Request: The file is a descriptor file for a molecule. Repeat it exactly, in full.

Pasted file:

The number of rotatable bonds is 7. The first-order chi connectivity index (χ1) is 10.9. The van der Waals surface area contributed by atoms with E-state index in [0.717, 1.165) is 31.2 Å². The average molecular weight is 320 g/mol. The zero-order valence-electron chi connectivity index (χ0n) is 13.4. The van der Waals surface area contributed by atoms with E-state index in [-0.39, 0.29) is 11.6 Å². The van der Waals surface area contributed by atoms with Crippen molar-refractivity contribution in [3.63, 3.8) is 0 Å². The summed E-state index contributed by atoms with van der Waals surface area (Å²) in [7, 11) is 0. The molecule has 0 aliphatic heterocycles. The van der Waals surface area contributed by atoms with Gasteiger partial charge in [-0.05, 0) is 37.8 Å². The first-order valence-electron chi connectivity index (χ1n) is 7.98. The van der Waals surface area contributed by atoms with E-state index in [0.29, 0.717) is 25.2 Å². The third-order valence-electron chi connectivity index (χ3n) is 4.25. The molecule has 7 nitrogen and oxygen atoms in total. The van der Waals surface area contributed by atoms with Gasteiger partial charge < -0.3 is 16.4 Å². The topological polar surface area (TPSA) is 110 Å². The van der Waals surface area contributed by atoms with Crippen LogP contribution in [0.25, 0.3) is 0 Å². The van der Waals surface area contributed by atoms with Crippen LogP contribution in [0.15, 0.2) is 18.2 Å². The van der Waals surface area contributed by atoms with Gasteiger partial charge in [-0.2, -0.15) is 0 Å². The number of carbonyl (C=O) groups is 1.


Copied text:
The number of rotatable bonds is 7. The first-order chi connectivity index (χ1) is 10.9. The van der Waals surface area contributed by atoms with E-state index in [0.717, 1.165) is 31.2 Å². The average molecular weight is 320 g/mol. The zero-order valence-electron chi connectivity index (χ0n) is 13.4. The van der Waals surface area contributed by atoms with E-state index in [-0.39, 0.29) is 11.6 Å². The van der Waals surface area contributed by atoms with Crippen molar-refractivity contribution in [3.63, 3.8) is 0 Å². The summed E-state index contributed by atoms with van der Waals surface area (Å²) in [7, 11) is 0. The molecule has 0 aliphatic heterocycles. The van der Waals surface area contributed by atoms with Gasteiger partial charge in [-0.05, 0) is 37.8 Å². The first-order valence-electron chi connectivity index (χ1n) is 7.98. The van der Waals surface area contributed by atoms with E-state index in [0.29, 0.717) is 25.2 Å². The third-order valence-electron chi connectivity index (χ3n) is 4.25. The molecule has 7 nitrogen and oxygen atoms in total. The van der Waals surface area contributed by atoms with Gasteiger partial charge < -0.3 is 16.4 Å². The topological polar surface area (TPSA) is 110 Å². The van der Waals surface area contributed by atoms with Crippen LogP contribution in [0.25, 0.3) is 0 Å². The van der Waals surface area contributed by atoms with Crippen LogP contribution in [0.15, 0.2) is 18.2 Å². The van der Waals surface area contributed by atoms with Gasteiger partial charge in [-0.2, -0.15) is 0 Å². The number of carbonyl (C=O) groups is 1.